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P-38 Instrument Panel

Diagram of the P-38 Instrument Panel from Pilot’s Flight Operating Instructions for Army Models P-38H Series, P-38J-5 and F-5B-1, T.O. No. 01-75FF-1, September 1943.

P-38 Lightning Instrument Panel

Labels: 1. Directional gyro; 2. Gyro horizon; 3. Compass indicator; 4. Fuel pressure gages; 5. Altimeter; 6. Airspeed indicator; 7. Turn and bank indicator; 8. Rate of climb indicator; 9. Manifold pressure gages; 10. Suction gage; 11. Hydraulic pressure gage; 12. Turbo overspeed warning lights; 13. Ammeter; 14. Tachometers; 15. Coolant temperature indicator; 16. Fuel quantity gages; 17. Clock; 18. Combination oil pressure and temperature gages (fuel pressure indicator not connected); 19. Flap and landing gear position indicator; 20. Space for BC-608 Contactor; 21. Carburetor air temperature indicator.
 

P-51 Mustang in Full-Scale Wind Tunnel

A full-size P-51 Mustang in the Full-Scale Wind Tunnel at Langley Aeronautical Laboratory. (NASA Photograph.)

P-51 Mustang in Full-Scale Wind Tunnel at Langley
 

P-51B Mustang with Wing Gloves

A North American P-51B Mustang with wing gloves for research into low-drag performance in flight at Langley. Photograph courtesy NASA.

P-51 Mustang Research Wing Gloves
 

SBD Dauntless Cockpit

Photographs of the Douglas SBD Dauntless cockpit from the Pilot’s Handbook Model SBD-3, Douglas Aircraft, 1942.

Douglas SBD Dauntless Front Cockpit and Instrument Panel

SBD Dauntless Pilot Seat and Cockpit
 

Walther PP & PPK Police Pistols

The following report on the Walther PP & PPK Pistols was published in Foreign Military Weapons and Equipment, Vol. III, Infantry Weapons, Pamphlet No. 30-7-4, Department of the Army, 1954.

7.65-mm Walther Pistols Model PP and PPK
(WALTHER-POLIZEI-PISTOLEN W.PP & PPK)

Walther PPK Pistol

The Walther models PP and PPK were the official German police side arms from 1929 until VE-day. Both models were widely adopted by the police departments in numerous other European countries. They are almost identical in appearance, but the model PP is 5/8-inch longer and weighs 4½ ounces more than the PPK. A loading-pin indicator, similar to that found on the Walther P-38, is found on both models of this weapon produced prior to World War II, but on many wartime models of the PPK no indicator pins were furnished. Because of the excellent balance, dependability, and compactness these pistols were widely used by German military personnel. Both models are recognized by: (1) Their streamlined receivers; (2) a barrel which protrudes beyond the forward end of the slide; (3) and a barrel mounted solidly to the receiver.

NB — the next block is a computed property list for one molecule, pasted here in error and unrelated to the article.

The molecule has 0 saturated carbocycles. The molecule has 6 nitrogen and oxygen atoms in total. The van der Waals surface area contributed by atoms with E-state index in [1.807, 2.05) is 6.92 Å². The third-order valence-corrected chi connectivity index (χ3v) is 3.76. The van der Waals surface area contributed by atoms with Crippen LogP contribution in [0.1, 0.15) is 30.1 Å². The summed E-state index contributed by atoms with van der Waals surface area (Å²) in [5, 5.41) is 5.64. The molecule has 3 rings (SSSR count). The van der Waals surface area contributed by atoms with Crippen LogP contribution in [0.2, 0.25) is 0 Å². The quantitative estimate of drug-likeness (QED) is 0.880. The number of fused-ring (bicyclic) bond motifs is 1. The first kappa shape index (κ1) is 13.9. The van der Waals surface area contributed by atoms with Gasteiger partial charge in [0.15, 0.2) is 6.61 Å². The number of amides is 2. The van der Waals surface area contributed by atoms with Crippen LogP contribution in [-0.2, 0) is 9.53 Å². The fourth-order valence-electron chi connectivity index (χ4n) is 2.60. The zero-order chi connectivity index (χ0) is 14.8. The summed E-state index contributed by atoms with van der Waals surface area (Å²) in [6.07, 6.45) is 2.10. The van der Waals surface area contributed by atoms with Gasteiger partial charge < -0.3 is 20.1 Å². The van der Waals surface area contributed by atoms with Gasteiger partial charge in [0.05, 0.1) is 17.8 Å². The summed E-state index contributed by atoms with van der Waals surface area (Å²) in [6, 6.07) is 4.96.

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WWII Armor Books from Oliver Publishing

Two new WWII armor books from Oliver Publishing have been announced on the Oliver Publishing Group Facebook page: To The Last Bullet: Germany’s War On 3 Fronts. Part 2, Italy and Case Yellow: German Armour in the Invasion of France, 1940.

To The Last Bullet: Germany's War On 3 Fronts. Part 2, Italy Case Yellow: German Armour in the Invasion of France, 1940
 

Sauer Pistol M1938

The following report on the Sauer Pistol M1938 was published in Foreign Military Weapons and Equipment, Vol. III, Infantry Weapons, Pamphlet No. 30-7-4, Department of the Army, 1954.

7.65-mm Sauer Pistol M1938
(7.65-mm SAUER PISTOLE, MODEL 1938)

Sauer Pistol M1938